Previously on Elementary: One Way to Get Off.
Oh, Sherlock. You’ve got 23 days, and you’re being an idiot. (That’s it, that’s the review. Well, not quite.)
The brilliant Lisa Edelstein is this episode’s guest star and killer; embroiled in a case that is basically one big spiral winding in on itself, with red herrings populating a relatively small pond. There’s an office building, there’s a firm. There’s an employee, there’s an employer with an interesting past; and along those four corners that, as the case continues, move closer together, the spiral narrows until it arrives at the only point that’s left: Heather.
After environmental activists, disappearances, and sex tapes, what’s left is that Sherlock and Joan’s companionship is supposed to come to an end; and Sherlock is being recalcitrant. Surprise! But why?
Of course Sherlock believes that he doesn’t need help, but the fun in defensive behaviour is that it can also serve to mask something: the real reason why he doesn’t want to settle on a sponsor. He doesn’t want to get used to someone new, doesn’t want to start trying to trust someone new; and, quite simply, he doesn’t want Joan to leave. And why would he? She gets him!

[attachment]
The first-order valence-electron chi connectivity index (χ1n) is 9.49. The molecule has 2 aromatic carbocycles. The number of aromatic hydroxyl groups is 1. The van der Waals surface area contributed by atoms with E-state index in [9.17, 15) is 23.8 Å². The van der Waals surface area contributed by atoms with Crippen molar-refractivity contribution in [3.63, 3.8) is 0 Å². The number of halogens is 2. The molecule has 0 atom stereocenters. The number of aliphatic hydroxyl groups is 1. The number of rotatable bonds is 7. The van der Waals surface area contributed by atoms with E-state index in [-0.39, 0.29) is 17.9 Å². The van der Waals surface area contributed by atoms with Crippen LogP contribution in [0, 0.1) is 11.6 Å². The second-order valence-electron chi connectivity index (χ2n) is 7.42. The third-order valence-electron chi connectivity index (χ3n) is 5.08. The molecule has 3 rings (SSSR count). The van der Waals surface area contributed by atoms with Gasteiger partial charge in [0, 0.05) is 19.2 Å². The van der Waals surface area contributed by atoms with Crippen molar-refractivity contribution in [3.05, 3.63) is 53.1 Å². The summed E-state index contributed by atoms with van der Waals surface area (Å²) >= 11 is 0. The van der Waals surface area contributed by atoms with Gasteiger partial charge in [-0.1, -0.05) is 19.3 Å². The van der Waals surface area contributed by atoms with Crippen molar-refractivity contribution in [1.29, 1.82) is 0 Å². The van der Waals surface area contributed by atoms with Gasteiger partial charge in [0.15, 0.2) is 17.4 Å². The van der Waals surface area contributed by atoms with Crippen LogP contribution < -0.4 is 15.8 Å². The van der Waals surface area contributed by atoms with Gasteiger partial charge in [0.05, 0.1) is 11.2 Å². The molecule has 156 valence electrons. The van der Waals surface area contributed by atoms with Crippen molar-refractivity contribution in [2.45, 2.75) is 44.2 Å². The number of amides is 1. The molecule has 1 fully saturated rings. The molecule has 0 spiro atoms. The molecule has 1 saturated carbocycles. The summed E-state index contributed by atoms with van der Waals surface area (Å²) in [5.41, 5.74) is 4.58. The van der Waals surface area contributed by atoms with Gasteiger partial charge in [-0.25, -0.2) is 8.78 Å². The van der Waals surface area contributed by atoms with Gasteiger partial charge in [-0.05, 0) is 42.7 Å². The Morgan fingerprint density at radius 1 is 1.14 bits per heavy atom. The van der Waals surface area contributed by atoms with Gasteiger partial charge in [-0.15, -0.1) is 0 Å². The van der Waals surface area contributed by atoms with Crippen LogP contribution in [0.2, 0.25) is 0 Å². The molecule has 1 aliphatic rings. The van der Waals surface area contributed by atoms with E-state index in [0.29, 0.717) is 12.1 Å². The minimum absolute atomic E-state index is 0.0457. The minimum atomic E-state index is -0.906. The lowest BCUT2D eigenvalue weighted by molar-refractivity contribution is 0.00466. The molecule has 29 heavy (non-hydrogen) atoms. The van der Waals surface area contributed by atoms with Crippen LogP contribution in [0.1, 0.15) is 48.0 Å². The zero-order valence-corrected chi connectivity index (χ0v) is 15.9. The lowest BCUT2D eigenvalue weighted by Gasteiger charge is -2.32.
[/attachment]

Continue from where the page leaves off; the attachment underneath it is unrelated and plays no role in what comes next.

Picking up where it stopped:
That look he gives her before stepping out to help Alfredo with his assignment? May I introduce: Sherlock “Kicked Little Puppy” Holmes. He doesn’t want her to leave, and he can’t say it. It’s her decision, in the end, and he is making no move to take it from her. He knows that she’d probably stay if he earnestly asked her to, but he wants her to want to stay, for her own sake. He wants her to be a partner, a companion. But she still sees him firmly as a client—or at least that’s what she projects—so he can’t, because he won’t.
That’s when he’s not busy informing a potential suspect about his hypothetical willingness to sleep with her after she may have just flirted with him over crosswords. (Yeah, that sentence doesn’t get any less strange the longer you stare at it.)
Each episode, Joan and Sherlock have scenes that highlight the ease with which they navigate each other even while butting heads the rest of the time; they’re almost a little isolated. It happens when they’re deep into the investigation, and both are focused on nothing but the work. In this case, it’s the tennis balls filled with explosive chemicals; and the way Joan comfortably bats Sherlock’s arm away when he accosts her with the foul smell of nitrate. Although they generally keep out of each other’s space, that was one of the first occasions of physical contact that stood out to me. As their collection of Growing Closer Moments gathers more material, I’ll be keeping an eye on that.
Next episode: You Do It to Yourself.